Attorney hopes to get confessional statements thrown out in Briard case
A contested omnibus hearing in the Robert Briard criminal sexual conduct case Wednesday didn't go quite as the defense would have liked.
In a bid to get confessional statements thrown out, defense attorney Peter W. Cannon spent about 90 minutes grilling Becker County Sheriff's investigator John Sieling, trying to garner ammunition for a motion that the investigator used techniques that "shocked the conscience."
But judging from testimony at the hearing, the success of the motion appears to a bit of a long shot.
Briard, 61, a well-known hog farmer who lives at 38501 County Road 56, Frazee is charged with several serious felony counts of second-degree criminal sexual conduct.
In the summer of 2004 he allegedly touched the sexual area of a girl under the age of 10 after starting by rubbing her legs, according to court records.
He is also accused of contact with a girl in 1983 and again in 1989. She was under the age of 10 at the time of the first incident, which involved touching her private parts under her clothing.
He allegedly told an investigator that he remembered the 1983 incident, but didn't remember if the touching was under or through the clothing.
The incident in 1989 involved him allegedly going into the girl's bedroom and engaging in sexual contact with her, according to court records.
He also faces gross misdemeanor sexual conduct charges for alleged intimate touching and kissing of a woman without her consent on three separate occasions over several years.
In late August, Cannon filed a motion with the court seeking suppression of Briard's confessional statements, arguing they were made "as a result of inherent undue coercion" because, during an interview with Briard, the investigator implied that Briard's pastor had talked to the investigator about the allegations, breaching minister-parishioner confidentiality.
"You were 'implying that the confessional seal has been breached,'" Cannon said.
"I did not imply that, and we later had a conversation about that," Sieling said. "I told him no (it had not been breached)."
"It was your intent to leave Mr. Briard with the impression that the minister had told you everything," Cannon said.
"That was not my intent," Sieling said.
Sieling said that he mentioned during his interview with Briard that he had talked to the pastor -- along with several other people -- all of whom were concerned about the situation.
Cannon was working off a different transcript of the interview than the prosecution because he had issues with the Becker County version and hired a Mahnomen County transcriptionist to redo it.
District Judge Mark Hansen allowed the differing transcripts only for the limited purposes of the contested omnibus hearing.
Near the start of the proceedings, Cannon asked Sieling why he had not arrested Briard prior to the interview, since the investigator had already talked to the alleged victims.
Sieling said he "possibly" had probable cause to make an arrest at that time, and denied that he was avoiding having to read Briard his Miranda rights, because he might have quit talking.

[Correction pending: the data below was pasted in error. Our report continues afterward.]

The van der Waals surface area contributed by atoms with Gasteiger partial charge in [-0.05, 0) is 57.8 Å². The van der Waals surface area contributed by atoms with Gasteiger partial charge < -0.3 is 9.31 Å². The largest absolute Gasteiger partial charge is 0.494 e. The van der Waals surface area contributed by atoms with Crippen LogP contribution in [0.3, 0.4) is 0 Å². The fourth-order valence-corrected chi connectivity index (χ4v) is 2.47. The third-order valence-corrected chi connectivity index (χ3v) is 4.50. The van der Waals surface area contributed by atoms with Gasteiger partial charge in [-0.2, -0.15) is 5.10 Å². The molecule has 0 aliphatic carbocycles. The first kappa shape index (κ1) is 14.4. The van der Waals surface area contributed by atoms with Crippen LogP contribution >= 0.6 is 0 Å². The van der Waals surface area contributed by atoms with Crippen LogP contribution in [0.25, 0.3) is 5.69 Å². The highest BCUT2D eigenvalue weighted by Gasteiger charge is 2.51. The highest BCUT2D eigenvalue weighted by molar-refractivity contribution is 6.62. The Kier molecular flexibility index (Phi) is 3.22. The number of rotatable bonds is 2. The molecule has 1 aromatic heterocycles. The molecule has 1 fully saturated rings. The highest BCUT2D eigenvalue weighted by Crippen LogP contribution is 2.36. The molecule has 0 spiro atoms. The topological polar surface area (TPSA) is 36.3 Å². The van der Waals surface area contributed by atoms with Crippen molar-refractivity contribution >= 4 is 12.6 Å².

Cannon also made several allusions to Sieling using "the Reid technique," which is often used by criminal investigators and lays out nine steps or issues guiding interrogation. At an earlier hearing, Sieling said he has had some training in the technique, but did not consciously use it when talking to Briard.
"Several times you told Briard he could get help," Cannon said. "That's also part of the Reid technique. You didn't tell him it would be sexual offender treatment in prison."
Assistant County Attorney Mike Fritz objected several times during the proceedings. Had Sieling openly used all nine steps in the Reid technique, that would be perfectly legal, he said.
"The appellate court has ruled that the use of the Reid technique does not render a confession unvoluntary," Fritz said.
"I think it's pointless to go back and forth with this witness with statements that speak for themselves," Fritz added. "It's not relevant, it does not meet the standards for overturning voluntary confessions."
"Our position is that Mr. Briard was confused and the officer should have explained things better to him," Cannon said. "By implying breaking of ministerial privilege over and over, it shocks my conscience -- I don't know about anyone else."
But the judge also appeared to grow weary of the defense attempts to pick apart the transcript via Sieling on the stand.
Several times, Hansen asked Cannon to stick to the point, or to move things along a little faster.
"Much of this speaks for itself," Hansen said of the interview in question. "Would it not be better to submit to the court the motion with the taped statement, which we have? I understand quite clearly where you're going, and your argument on the penitent privilege."
As far as the differing transcripts, Hansen said he would listen to the taped interview and decide for himself which version is correct.
He granted the defense 60 days to prepare its motion, and the prosecution will then have two weeks to file its response.
The defense has also filed 32 other motions in the case, involving things like who should be allowed to testify, which statements should be redacted, and in what order the charges should be brought.